Teaching the value of hard work

A teacher asks:     

Our teachers just had parent/teacher conferences and had a few parents concerned about their student “not passing” levels in Rocket Math. The students AND parents of these students are having a hard time with their child struggling on Rocket Math when it is apparent that they “know” their facts. Their parents don’t know why they should have to have the speed when they clearly know their facts and these students are truly some of the top students (95th%ile on state standards). Although it has given those students some perspective on what it feels like and how you handle not accomplishing something with ease.  If they score 60 or above on their two minute timings consistently, should they be required to pass all levels?  What would be your recommendation to do with these students or tell their parents?

Dr. Don answers:

One of the most important benefits of Rocket Math is that it teaches students the value of hard work.  By practicing orally with their partner each day, and doing the correction procedure properly, students find they can learn math facts to the level of automaticity–to where they can answer them instantly without thinking and without hesitation.  That takes some practice and work, even for gifted students.  But everyone can do it with enough practice.  Although it is only ten minutes a day, the work of Rocket Math is very important in teaching students the value of their own efforts.  Students learn that even if they can’t pass initially, if they practice every day (and maybe some more at home with a parent or sibling), they get to the point that they can answer those problems as fast as they can write.  When they achieve this they are justly proud of themselves, because they know they earned the achievement through their own efforts.  Learning this lesson is quite possibly even more important than the math facts themselves.  This is an important lesson for life–that you benefit from working hard at something even if it doesn’t come easily.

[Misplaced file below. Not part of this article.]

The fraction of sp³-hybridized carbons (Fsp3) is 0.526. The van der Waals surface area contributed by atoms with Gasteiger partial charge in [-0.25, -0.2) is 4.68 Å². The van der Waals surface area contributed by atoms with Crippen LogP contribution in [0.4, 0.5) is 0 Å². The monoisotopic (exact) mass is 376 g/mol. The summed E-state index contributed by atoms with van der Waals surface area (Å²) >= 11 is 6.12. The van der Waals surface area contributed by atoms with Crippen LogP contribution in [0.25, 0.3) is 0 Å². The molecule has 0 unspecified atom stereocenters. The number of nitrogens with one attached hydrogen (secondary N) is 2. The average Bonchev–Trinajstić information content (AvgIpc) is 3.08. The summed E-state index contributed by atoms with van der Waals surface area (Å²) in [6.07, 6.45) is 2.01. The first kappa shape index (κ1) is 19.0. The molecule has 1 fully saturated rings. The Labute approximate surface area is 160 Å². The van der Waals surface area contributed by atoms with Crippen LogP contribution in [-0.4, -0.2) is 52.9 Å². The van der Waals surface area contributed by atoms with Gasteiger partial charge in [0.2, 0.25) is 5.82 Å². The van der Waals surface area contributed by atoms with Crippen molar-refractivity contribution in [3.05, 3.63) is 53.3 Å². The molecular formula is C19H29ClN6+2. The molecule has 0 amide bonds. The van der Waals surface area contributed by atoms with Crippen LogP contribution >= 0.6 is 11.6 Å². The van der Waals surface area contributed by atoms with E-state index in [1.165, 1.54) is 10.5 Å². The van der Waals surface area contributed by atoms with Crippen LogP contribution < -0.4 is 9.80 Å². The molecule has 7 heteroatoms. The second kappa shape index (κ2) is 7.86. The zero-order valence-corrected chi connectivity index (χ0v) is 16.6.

The only way you could take that away from those students is by rewarding some of your brightest students with the same accomplishment without having to work through the levels.  You can use the placement probes to determine if students even need an operation–they can “test-out” of the operation in the beginning of the year.  But once you have determined that students need to work through the operation, the worst thing you could do to the class would be to suddenly announce that some students have “passed” without doing the work.  That would make everyone else feel like a dummy for having to work at it.

I will write a separate post on the things you can do for students who get stuck and can’t pass in six tries.  However, I want to stress that a key outcome of Rocket Math is learning the value of hard work in school.  Don’t do anything to undermine that.

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